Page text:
- Arrange a scaffolding company to erect the scaffolding if this isn’t included in the quote
If you need help to find a thatching specialist, Household Quotes will help you find a contractor in your area to give you no-obligation quotes.
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Do I need planning permission for a thatched roof?
You are likely to need planning permission, or you will need to conform to building regulations. This is because many thatched roofs are in properties situated in conservation areas or the houses are listed buildings. If you need help and advice about planning, then pay a visit to your local authority planning department.
You will probably find that any repairs must be like-for-like and you won’t be allowed to make any significant changes. A new thatch roof may be subject to certain designs and types so that it blends in with the rest of the homes in the area.
Will I need specialist home insurance for a thatched roof?
Most standard insurers will cover thatched roofs, but it will be at a premium. It may well be worth asking an insurance broker to find you quotes with insurance companies that specialise in thatched roofs. A specialist company may not have the same restrictions as a standard company, and your cover may be more comprehensive.
Can a thatched roof attract pests?
Unfortunately, yes. Pests love thatched roofs because they are warm and dry and sometimes even provide food.
Pests are more prevalent in unoccupied houses that remain empty for long periods of time. Pests prefer this type of habitat because they are not disturbed by the occupants.
Common pests are:
Large pests need dealing with and you should contact your nearest pest control department. They should also be able to advise you how the pests got into the roof. That way you can take appropriate action to block their entrance. A bee specialist can rehome bees and a pest controller can smoke out wasps.
You can also buy false birds of prey to put on the roof to discourage other birds. You must move them into a different position once in a while or the birds will become used to them.
How many years will a thatched roof last?
- Reed – 55 to 65 years
- Longstraw – 15 to 20 years
- Combined Wheat straw – 20-40 years
- Heather and turf – 20-30 years
How should I maintain my thatched roof?
- Clean the roof regularly to remove leaves and moss. You should clean a thatched roof using a rake.
- Make sure there are no overhanging trees because as well as causing leaves to fall on the roof it may cause moisture droplets to dampen the straw. If the roof is in the shade because of the trees, the straw won’t dry out quickly and will lead to damp.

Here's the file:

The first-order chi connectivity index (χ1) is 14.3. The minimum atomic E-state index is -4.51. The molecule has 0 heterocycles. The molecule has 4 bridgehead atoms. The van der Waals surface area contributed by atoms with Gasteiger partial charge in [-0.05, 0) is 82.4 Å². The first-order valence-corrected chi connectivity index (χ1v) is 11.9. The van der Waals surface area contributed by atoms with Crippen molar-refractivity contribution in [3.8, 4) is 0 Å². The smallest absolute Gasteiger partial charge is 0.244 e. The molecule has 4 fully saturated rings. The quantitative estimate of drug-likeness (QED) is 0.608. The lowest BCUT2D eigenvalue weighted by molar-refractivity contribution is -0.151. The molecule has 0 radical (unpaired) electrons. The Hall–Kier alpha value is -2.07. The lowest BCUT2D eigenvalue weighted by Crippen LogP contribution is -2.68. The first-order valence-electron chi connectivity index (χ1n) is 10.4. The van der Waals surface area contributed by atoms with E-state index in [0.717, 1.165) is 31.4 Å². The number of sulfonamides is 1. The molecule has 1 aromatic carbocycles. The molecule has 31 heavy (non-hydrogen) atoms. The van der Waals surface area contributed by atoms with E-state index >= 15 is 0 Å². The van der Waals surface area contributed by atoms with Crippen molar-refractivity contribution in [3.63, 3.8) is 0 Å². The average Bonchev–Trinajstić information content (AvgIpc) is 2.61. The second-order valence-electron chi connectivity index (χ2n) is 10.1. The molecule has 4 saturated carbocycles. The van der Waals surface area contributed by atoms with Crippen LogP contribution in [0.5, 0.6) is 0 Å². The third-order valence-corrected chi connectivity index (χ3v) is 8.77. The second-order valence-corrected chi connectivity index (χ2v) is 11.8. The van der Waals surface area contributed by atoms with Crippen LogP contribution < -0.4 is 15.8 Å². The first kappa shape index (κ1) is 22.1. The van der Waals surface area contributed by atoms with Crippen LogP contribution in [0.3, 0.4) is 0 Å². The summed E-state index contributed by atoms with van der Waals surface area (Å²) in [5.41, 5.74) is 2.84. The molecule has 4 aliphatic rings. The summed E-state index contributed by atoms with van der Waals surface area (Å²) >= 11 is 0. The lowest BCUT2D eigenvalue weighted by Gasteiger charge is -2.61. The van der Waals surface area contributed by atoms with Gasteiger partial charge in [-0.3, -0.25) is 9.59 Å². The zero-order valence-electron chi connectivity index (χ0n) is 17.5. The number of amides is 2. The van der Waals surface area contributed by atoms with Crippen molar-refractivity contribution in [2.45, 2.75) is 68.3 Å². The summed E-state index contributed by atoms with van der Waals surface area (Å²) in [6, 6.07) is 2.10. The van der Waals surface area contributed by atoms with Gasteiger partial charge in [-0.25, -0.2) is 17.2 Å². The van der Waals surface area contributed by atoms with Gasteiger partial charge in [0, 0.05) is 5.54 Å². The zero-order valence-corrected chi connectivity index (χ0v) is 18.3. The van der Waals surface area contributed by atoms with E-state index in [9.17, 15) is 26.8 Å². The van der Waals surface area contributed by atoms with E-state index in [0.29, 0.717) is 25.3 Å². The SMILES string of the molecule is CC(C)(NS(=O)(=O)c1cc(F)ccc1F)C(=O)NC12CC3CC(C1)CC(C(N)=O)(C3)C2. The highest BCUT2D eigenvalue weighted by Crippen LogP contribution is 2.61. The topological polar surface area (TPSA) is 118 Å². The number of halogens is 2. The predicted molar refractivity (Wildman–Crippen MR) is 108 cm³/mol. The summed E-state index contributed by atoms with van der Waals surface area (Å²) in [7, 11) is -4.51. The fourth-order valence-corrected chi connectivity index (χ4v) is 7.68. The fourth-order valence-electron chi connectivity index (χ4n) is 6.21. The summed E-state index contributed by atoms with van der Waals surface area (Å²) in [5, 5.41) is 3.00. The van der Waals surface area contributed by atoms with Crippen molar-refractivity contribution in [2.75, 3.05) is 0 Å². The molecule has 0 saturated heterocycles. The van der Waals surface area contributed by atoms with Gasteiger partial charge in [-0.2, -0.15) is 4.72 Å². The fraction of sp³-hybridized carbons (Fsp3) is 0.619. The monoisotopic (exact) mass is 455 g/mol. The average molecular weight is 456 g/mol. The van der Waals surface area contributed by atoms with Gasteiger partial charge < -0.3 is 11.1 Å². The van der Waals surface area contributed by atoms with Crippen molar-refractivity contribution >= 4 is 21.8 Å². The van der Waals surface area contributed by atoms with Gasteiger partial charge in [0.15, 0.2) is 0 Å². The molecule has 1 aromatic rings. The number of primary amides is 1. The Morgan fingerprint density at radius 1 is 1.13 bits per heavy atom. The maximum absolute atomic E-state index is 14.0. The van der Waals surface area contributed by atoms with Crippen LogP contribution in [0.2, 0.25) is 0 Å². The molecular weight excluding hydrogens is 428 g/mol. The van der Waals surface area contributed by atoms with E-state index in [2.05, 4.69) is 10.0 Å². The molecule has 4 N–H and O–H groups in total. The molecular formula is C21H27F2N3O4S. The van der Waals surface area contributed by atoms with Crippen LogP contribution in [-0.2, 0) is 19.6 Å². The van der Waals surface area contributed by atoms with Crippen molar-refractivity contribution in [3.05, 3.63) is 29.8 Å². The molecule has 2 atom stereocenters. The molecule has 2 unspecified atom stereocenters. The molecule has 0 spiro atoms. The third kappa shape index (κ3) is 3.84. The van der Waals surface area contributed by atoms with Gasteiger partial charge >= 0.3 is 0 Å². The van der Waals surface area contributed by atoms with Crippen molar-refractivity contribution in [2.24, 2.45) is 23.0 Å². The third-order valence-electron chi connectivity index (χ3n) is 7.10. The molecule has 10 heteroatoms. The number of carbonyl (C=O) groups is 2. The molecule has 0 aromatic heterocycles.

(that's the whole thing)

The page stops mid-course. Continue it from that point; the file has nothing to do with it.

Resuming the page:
- Spray the roof with a liquid to prevent algae and moss
- Repair any holes that birds may cause
- Keep an eye on the condition of your ridge and your flashings
Are thatched roofs more likely to leak?
If they aren’t laid properly there is a risk of leaks at the corners and on the ridge. But if your roof is treated with a water repellent coating, all your joins are secure and your flashings are in good condition, there’s no reason why your thatched roof should leak. A well-maintained roof does not absorb a great deal of water.
Will a thatched roof keep my home cooler in the summer?
Yes. Thatched roofs are designed to be cool in the summer and to keep you warm and well insulated in the winter. Modern thatched roofs have a high thermal mass and will produce U values. This means that a home with a thatched roof is as energy efficient as any other modern home.
Are thatched roofs a fire hazard?
There is a higher risk of fire in a thatched roof compared to other roofing materials. The problem is that once a fire is in process it spreads rapidly in a thatched roof because of the straw.
When you install or renew your roof you can add fire-retardant materials. But you still have to be careful and make sure your chimney is clean. Smoking in the garden and sparks from a bonfire are also risky.
Do thatched roofs need ventilation?
Thatched roofs are natural ventilators. The material breathes by itself.
How thick is the thatch on a thatched roof?
A thatched roof has a topcoat of around 12 inches which provides warmth and protection from the rain.
Why don’t thatched roofs need guttering?
It is difficult to place guttering on a thatched roof, but they aren’t necessary anyway. The overhang of thatch at the eaves makes sure that any excess water runs off the roof and away from the house.